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Unit 5: Fuel Moisture

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Natural Fuels   ::   Environmental Factors   ::  Timelag  ::   Dead Fuels   ::   Ignition & Combustion   ::   Exercises

Fuel Moisture Timelag

Timelag : An indication of the rate a fuel gains or loses moisture due to changes in its environment, or the time necessary for a fuel particle to gain or lose approximately 63 percent of the difference between its initial moistture content and its equilibrium moisture content.

This gain or loss of moisture does not occur at a constant rate. When conditions change, fuels respond quickly at first. The change in moisture content becomes slower as the fuel moisture gets closer to the equilibrium moisture content. In nature, fuel takes five time lag periods for 95 percent of the change to occur, but most of the change occurs in the first time lag period.

The time lag of fine fuels is short, and they reach their equilibrium moisture content quickly. Heavy fuels have a longer time lag. They will usually not reach an equilibrium moisture content since environmental conditions do not stay constant. However, it is still worthwhile to classify fuels according to their time lag.

Timelag and Fuel Size Relationship
Timelag and fuel size relationship.

Remember, time lag is related to fuel size. This is illustrated in the figure above. On the horizontal axis, we have the size of branchwood in inches of diameter. The vertical axis gives us time lag in days. Fuels of 1.4 inches in diameter have a time lag of 48 hours or 2 days. Fuels 2 inches in diameter have a time lag of 4 days, and so on. This means that if the air was kept at a constant point drier than the fuels, it would take 4 days, time for 2-inch branchwood to lose 63 percent of the difference between its initial weight and the equilibrium moisture content.

As discussed earlier, wildland fuels come in many shapes and sizes, and we will never see a fuel complex of homogenous fuel. A pure grass stand comes closest to being a homogenous fuel. The wide variety of fuel components and changes in the weather make it virtually impossible for an entire complex to be at equilibrium moisture content at the same time.

Reaction time of fuels to wetting and drying
Reaction time of fuels to wetting and drying

The graphic above illustrates the time lag concept by showing the reaction times of two different size fuels to wetting and drying. The fuels are 1/2-inch sticks and a 12-inch log. During a typical fire season with a week of dry weather, the fuel moisture in 1/2-inch dead fuels will be consider-ably less than the moisture content of a 12-inch log. This is because the time lag period is much shorter in the 1/2-inch sticks.

If the fuels experience a day with precipitation, the moisture content of both will go up, but note the rates at which they absorb moisture. The 12-inch log is still gaining moisture after the rain has stopped, perhaps because of free water and wet soils resulting from the rainfall. The 1/2-inch sticks gain moisture rapidly but also lose it rapidly when temperatures and relative humidity return to normal.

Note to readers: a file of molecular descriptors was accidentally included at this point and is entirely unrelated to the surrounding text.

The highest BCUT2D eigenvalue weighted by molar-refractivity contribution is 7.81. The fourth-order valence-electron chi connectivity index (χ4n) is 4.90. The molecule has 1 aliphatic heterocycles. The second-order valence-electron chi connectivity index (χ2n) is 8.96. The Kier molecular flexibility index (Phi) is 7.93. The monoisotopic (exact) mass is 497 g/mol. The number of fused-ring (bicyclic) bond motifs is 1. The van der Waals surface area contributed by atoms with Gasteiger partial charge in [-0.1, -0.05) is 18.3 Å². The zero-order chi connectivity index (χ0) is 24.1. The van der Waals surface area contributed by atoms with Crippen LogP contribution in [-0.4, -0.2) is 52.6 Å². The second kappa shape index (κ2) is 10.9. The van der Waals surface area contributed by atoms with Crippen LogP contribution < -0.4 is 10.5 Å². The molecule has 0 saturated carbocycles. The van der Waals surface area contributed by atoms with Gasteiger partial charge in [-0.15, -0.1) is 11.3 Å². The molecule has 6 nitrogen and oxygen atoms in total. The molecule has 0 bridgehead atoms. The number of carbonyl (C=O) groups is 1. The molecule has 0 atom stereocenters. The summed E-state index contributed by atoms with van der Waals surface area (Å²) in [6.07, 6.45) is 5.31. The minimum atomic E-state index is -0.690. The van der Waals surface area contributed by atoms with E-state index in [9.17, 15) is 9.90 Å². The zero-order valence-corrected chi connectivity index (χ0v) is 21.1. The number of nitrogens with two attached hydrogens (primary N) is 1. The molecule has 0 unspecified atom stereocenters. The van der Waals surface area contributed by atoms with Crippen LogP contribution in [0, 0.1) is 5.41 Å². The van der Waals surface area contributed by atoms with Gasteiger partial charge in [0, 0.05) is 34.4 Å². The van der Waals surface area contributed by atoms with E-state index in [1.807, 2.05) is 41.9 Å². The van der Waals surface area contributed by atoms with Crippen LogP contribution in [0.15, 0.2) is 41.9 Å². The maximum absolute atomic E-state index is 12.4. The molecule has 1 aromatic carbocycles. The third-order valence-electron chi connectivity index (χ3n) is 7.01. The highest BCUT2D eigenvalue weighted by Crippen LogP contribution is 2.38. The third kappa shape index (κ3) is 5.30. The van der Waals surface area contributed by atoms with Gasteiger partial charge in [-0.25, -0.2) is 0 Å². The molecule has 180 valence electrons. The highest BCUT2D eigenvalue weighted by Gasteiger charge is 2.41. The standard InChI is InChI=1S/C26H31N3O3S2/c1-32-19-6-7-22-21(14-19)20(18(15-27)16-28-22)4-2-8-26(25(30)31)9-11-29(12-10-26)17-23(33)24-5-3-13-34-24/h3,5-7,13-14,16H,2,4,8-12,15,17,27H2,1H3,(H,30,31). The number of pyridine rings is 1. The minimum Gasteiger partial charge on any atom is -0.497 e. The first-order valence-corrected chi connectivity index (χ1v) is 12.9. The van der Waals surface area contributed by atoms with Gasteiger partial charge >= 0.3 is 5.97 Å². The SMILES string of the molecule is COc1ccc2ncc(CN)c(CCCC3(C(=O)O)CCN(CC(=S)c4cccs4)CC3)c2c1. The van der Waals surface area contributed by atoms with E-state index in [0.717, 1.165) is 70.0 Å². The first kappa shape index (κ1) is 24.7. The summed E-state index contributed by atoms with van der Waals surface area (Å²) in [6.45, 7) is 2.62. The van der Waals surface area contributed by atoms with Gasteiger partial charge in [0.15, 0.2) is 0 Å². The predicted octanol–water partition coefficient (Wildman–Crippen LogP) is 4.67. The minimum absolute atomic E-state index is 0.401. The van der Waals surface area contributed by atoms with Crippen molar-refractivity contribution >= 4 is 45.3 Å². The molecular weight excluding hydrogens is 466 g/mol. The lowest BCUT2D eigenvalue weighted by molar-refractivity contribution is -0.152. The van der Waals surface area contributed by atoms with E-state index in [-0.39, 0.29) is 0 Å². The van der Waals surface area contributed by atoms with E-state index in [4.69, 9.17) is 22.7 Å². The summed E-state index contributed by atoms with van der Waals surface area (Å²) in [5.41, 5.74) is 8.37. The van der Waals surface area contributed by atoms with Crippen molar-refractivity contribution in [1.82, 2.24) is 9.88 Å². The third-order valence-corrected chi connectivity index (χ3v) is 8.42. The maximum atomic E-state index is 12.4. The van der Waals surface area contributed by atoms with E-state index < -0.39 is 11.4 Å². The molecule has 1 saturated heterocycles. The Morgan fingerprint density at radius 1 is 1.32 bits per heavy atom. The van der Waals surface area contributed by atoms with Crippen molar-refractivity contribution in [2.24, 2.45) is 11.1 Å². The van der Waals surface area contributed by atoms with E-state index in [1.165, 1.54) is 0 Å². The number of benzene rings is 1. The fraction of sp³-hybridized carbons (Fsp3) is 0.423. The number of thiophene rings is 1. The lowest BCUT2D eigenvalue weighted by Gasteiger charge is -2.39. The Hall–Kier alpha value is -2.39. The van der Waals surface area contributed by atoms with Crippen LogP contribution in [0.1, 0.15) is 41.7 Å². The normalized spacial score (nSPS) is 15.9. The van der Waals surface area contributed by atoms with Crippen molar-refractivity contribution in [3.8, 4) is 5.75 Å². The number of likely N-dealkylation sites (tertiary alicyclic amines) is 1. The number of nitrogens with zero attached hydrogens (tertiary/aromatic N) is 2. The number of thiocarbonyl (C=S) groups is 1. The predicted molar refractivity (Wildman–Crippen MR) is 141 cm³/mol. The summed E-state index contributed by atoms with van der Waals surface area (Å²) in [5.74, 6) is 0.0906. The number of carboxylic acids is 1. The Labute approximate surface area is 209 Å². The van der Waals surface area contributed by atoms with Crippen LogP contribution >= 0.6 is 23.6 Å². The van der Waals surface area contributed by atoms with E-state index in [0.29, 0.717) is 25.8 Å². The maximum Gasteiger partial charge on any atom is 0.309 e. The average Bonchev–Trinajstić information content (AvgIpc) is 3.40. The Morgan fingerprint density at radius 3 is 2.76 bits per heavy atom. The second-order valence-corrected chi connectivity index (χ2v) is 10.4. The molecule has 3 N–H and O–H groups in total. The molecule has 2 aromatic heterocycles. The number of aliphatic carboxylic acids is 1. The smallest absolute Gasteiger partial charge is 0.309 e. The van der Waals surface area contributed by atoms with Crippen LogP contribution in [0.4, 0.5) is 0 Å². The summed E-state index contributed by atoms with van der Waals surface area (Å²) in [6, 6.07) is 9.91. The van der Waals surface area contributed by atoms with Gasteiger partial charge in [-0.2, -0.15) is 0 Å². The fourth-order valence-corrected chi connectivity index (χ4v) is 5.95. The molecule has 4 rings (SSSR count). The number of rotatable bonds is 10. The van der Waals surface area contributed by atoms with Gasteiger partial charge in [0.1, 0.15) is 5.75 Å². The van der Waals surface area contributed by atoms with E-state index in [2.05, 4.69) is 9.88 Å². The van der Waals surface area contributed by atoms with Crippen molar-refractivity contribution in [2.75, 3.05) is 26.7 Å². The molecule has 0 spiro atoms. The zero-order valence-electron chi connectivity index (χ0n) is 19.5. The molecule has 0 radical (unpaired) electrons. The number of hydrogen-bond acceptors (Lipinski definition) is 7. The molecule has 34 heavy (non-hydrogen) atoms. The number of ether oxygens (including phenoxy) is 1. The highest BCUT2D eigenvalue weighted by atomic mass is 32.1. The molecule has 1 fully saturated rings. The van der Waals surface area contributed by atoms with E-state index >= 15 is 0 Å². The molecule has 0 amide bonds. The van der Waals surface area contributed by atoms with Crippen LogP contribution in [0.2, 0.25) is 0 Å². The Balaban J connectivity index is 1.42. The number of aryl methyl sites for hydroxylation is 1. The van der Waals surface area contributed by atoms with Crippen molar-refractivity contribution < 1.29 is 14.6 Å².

For the purpose of predicting fire behavior, it is acceptable to use estimates for the moisture content of the fuel sizes which contribute most to fire spread. Dead fuels are grouped into four size classes based on time lag: 1-hour fuels which are up to 1/4-inch in diameter; 10-hour--1/4 to 1-inch in diameter; 100-hour--1- to 3-inches in diameter; and 1000-hour--3- to 6-inches in diameter. Thousand hour fuels are used in the National Fire Danger Rating System, but not for making fire behavior predictions.

Although it's helpful to have current estimates of fuel moisture in each of the four categories, we are most concerned with the 1-hour group, which includes all fine or small fuels up to 1/4-inch in diameter. This is the group that mostly determines whether a fire will start and continue to spread. This is also the group that is constantly changing with changes in relative humidity. It is possible to predict these changes, and thus fire behavior, for different periods of the day and night.

Daily relationship of relative humidity to fine dead fuel moisture
Daily relationship of relative humidity to fine dead fuel moisture

The figure above shows the daily relationship of relative humidity to fine, dead fuel moisture. With no major airmass changes, relative humidity typically rises during the night with lowering temperatures until it reaches the highest humidity just about sunrise. Relative humidity then usually starts to drop with rising temperature until the lowest humidity is reached during midafternoon. The fine, dead fuel moisture curve follows the relative humidity curve with a short time lag of about 1 hour. Before you have finished this unit, you will be able to estimate fine, dead fuel moisture content for various times of day or night, given atmospheric conditions and other site factors.

Copyright 2008, by the Contributing Authors. Cite/attribute Resource . admin. (2005, November 07). Unit 5: Fuel Moisture. Retrieved January 07, 2011, from Free Online Course Materials — USU OpenCourseWare Web site: This work is licensed under a Creative Commons License Creative Commons License